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J Chem Phys. 2006 Jan 28;124(4):044113.

Equilibrium free energies from fast-switching trajectories with large time steps.

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Faculty of Physics, University of Vienna, Boltzmanngasse 5, 1090 Vienna, Austria.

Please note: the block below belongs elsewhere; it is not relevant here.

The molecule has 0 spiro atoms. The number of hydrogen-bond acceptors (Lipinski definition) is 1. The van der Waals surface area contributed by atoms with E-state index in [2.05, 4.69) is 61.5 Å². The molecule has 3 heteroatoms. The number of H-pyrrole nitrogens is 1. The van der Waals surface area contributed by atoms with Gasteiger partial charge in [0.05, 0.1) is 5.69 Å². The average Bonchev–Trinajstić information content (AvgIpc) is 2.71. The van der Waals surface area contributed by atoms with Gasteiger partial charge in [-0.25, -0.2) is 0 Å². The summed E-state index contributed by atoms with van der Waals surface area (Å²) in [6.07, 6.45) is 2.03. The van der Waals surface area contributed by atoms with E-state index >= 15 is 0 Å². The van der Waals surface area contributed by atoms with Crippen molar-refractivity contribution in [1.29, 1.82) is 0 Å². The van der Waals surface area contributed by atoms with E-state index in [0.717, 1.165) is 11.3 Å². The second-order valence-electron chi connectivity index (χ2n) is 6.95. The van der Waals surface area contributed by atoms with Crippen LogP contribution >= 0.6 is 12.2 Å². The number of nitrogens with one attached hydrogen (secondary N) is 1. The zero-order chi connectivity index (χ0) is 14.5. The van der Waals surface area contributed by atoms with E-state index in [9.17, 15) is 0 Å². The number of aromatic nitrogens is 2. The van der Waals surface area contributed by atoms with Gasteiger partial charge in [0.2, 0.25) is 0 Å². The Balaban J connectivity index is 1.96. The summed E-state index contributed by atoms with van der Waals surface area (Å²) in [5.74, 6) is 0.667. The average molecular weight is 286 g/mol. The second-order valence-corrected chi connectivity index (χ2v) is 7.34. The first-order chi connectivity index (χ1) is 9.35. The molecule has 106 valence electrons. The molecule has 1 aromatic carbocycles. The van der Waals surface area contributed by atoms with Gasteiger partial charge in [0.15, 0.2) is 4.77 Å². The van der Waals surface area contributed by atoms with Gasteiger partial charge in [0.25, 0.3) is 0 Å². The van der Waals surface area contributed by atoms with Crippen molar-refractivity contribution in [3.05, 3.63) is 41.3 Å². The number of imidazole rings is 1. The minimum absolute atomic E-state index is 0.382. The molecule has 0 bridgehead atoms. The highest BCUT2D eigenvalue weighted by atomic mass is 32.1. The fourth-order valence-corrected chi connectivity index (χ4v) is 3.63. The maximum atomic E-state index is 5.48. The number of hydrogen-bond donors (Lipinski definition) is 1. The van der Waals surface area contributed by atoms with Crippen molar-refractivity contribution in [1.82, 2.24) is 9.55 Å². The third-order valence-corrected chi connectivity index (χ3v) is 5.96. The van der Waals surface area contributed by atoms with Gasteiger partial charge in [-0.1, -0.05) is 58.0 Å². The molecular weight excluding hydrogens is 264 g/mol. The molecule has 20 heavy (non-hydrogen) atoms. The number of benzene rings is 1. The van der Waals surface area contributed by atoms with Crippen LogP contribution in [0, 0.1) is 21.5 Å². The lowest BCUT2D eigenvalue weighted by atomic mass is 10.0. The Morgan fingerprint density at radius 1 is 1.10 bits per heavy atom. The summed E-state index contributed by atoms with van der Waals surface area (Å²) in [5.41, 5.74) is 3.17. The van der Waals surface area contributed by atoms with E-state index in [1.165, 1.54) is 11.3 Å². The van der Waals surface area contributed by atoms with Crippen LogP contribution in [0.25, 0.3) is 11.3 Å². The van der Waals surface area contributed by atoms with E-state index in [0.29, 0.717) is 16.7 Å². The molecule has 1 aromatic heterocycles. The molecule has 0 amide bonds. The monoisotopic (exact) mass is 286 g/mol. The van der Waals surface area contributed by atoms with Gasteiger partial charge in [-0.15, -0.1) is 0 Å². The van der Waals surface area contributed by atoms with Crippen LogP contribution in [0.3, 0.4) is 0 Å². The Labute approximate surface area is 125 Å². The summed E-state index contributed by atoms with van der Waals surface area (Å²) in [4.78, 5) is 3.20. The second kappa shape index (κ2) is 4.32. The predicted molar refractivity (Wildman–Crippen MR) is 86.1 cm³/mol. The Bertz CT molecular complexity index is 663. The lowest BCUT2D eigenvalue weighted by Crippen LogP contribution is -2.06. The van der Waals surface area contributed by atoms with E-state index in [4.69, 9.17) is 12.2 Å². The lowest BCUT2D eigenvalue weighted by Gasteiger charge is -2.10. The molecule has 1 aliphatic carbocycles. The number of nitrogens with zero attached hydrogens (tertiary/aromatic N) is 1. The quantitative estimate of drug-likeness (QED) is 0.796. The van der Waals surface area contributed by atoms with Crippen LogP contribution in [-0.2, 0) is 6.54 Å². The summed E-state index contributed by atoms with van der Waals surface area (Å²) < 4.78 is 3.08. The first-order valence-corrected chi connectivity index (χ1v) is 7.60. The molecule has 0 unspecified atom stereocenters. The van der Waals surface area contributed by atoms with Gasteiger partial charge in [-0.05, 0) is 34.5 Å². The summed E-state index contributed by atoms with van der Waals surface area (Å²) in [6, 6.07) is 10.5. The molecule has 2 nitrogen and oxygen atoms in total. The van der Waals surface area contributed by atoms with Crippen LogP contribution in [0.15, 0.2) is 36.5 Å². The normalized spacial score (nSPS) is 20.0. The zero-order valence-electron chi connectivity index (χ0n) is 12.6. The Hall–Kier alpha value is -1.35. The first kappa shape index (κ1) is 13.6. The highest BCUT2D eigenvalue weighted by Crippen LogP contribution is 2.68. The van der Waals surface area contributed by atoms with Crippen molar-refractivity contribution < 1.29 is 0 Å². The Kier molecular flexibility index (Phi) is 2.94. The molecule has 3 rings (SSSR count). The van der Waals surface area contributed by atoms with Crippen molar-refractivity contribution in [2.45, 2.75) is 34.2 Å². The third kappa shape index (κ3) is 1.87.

Jarzynski's [Phys. Rev. Lett. 78, 2690 (1997)] identity for the free-energy difference between two equilibrium states can be viewed as a special case of a more general procedure based on phase-space mappings. Solving a system's equation of motion by approximate means generates a mapping that is perfectly valid for this purpose, regardless of how closely the solution mimics true time evolution. We exploit this fact, using crudely dynamical trajectories to compute free-energy differences that are in principle exact. Numerical simulations show that Newton's equation can be discretized to low order over very large time steps (limited only by the computer's ability to represent resulting values of dynamical variables) without sacrificing thermodynamic accuracy. For computing the reversible work required to move a particle through a dense liquid, these calculations are more efficient than conventional fast-switching simulations by more than an order of magnitude. We also explore consequences of the phase-space mapping perspective for systems at equilibrium, deriving an exact expression for the statistics of energy fluctuations in simulated conservative systems.


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